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Thread: Photo of the Day

  1. #121
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    Thanks steeley, I'm really enjoying these.

  2. #122

    knyfeknerd's Avatar
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    Steeley, the "Hotties" rock!
    Keep 'em coming dude.
    Oh and I do like knives and cookery related stuff too!
    I wonder if we have enough to do a KKF Historical Hotties wall calendar?
    If "Its" and "Buts" was candy and nuts, we'd all have a Merry Christmas
    -Cleon "Slammin'" Salmon

  3. #123
    Senior Member marc4pt0's Avatar
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    [QUOTE=steeley;175089]Really nice menu from 1894 Thanksgiving .
    [IMG][/IMG]

    "American Cheese". Makes me picture this classic haute spread for the holiday, finished with some freshly unwrapped waxy pre-sliced yellow-orange Velveeta.

  4. #124
    GoogleFu San steeley's Avatar
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    Marc4pt0 yea i saw that bit about American cheese.

    I think these is good time to find out what they meant by American cheese .
    Cheddar cheese was being made and exported to England as early as 1790
    and long before the anatto coloring was added to make it yellow so a white cheddar if you will.

    now the cheese we know now as American cheese was invented in 1911 and sold to John Kraft in 1920
    it can not be sold as cheese but Processed cheese .
    and Velveeta was invented in 1918 .

    this is a cheese company making the cheese one eat at a restaurant like that .
    1890
    [IMG][/IMG]
    A clever cook can make good meat of a whetstone.” Erasmus

  5. #125
    GoogleFu San steeley's Avatar
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    Advertising knife 1890
    [IMG][/IMG]
    A clever cook can make good meat of a whetstone.” Erasmus

  6. #126
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    sachem allison's Avatar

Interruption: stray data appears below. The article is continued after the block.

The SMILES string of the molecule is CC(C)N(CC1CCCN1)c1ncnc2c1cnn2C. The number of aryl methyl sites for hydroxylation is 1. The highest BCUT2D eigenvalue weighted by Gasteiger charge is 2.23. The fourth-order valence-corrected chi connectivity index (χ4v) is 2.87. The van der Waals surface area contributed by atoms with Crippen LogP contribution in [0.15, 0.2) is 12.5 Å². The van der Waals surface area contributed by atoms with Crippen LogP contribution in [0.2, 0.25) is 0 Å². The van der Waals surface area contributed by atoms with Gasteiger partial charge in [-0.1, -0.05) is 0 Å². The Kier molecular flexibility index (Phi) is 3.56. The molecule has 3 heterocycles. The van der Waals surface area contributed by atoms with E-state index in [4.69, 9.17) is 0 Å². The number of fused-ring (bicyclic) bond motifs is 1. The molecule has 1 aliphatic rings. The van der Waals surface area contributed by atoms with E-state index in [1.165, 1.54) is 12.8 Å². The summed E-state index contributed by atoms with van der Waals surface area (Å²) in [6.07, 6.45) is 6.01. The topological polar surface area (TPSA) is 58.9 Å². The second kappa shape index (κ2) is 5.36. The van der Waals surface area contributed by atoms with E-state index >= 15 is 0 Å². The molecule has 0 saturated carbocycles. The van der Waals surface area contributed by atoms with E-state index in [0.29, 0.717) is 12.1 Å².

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    British colonists made cheddar soon upon their arrival in America. By 1790, American cheddars were being exported back to England. The British referred to American cheddar as "American cheese", or "Yankee cheese", and post-Revolution Americans promoted this usage to distinguish their product from European cheese.[5] For example, an 1878 newspaper article in The New York Times lists the total export of American cheese at 355 million pounds per year, with an expected growth to 1,420 million pounds
    wikipedia. lol
    I haven't lived the life I wanted, just the lives I needed too at the time.

  7. #127
    GoogleFu San steeley's Avatar
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    The Nutmeg has a long and wild history .
    Nutmeg is native to the Banda islands of Indonesia. When the Portuguese rounded the Cape of Good Hope in Africa in the late 1400s, they took control of the spice trade because they could transport nutmeg far more cheaply in the hold of a ship than it could be transported by caravan. Soon the Dutch became the predominant traders of this precious spice. At the time, the only source of nutmeg was on Run Island. Because the British also wanted in on the lucrative trade there were many struggles between the British and the Dutch over control of the Island.

    During the Napoleonic wars, the English finally gained control of Run Island and proceeded to plant nutmeg trees in Grenada and Zanzibar. This ensured that the British would not lose complete control of the Nutmeg trade should they ever decide to give up the island again.

    1690 Nutmeg grater NewAmsterdam, I think that screw is a little newer.
    [IMG][/IMG]

    Nutmeg was very sought after but only the well off could afford it. a LB. of nutmeg was worth seven fat oxen in the 1400

    1882
    [IMG][/IMG]

    In the 1600s, "the Dutch and the British were kind of shadowing each other all over the globe," explains Cornell historian Eric Tagliacozzo. They were competing for territory and control of the spice trade. In 1667, after years of battling, they sat down to hash out a treaty.

    "Both had something that the other wanted," explains Krondl. The British wanted to hold onto Manhattan, which they'd managed to gain control of a few years earlier. And the Dutch wanted the last nutmeg-producing island that the British controlled, as well as territory in South America that produced sugar.

    "So they [the Dutch] traded Manhattan, which wasn't so important in those days, to get nutmeg and sugar."

    And back then, the Dutch considered it a sweet deal.

    [IMG][/IMG]

    And if you never seen the fruit with mace on the nutmeg
    [IMG][/IMG]

    The fruit is edible it is often dried and taste of candied ginger.
    A clever cook can make good meat of a whetstone.” Erasmus

  8. #128
    Senior Member Johnny.B.Good's Avatar
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    Very cool!

  9. #129
    GoogleFu San steeley's Avatar
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    U.S.S. Iowa 1901 galley.
    [IMG][/IMG]


    flying use to be so much fun.
    [IMG][/IMG]
    A clever cook can make good meat of a whetstone.” Erasmus

  10. #130

    knyfeknerd's Avatar
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    ummmmmm flying...................
    If "Its" and "Buts" was candy and nuts, we'd all have a Merry Christmas
    -Cleon "Slammin'" Salmon

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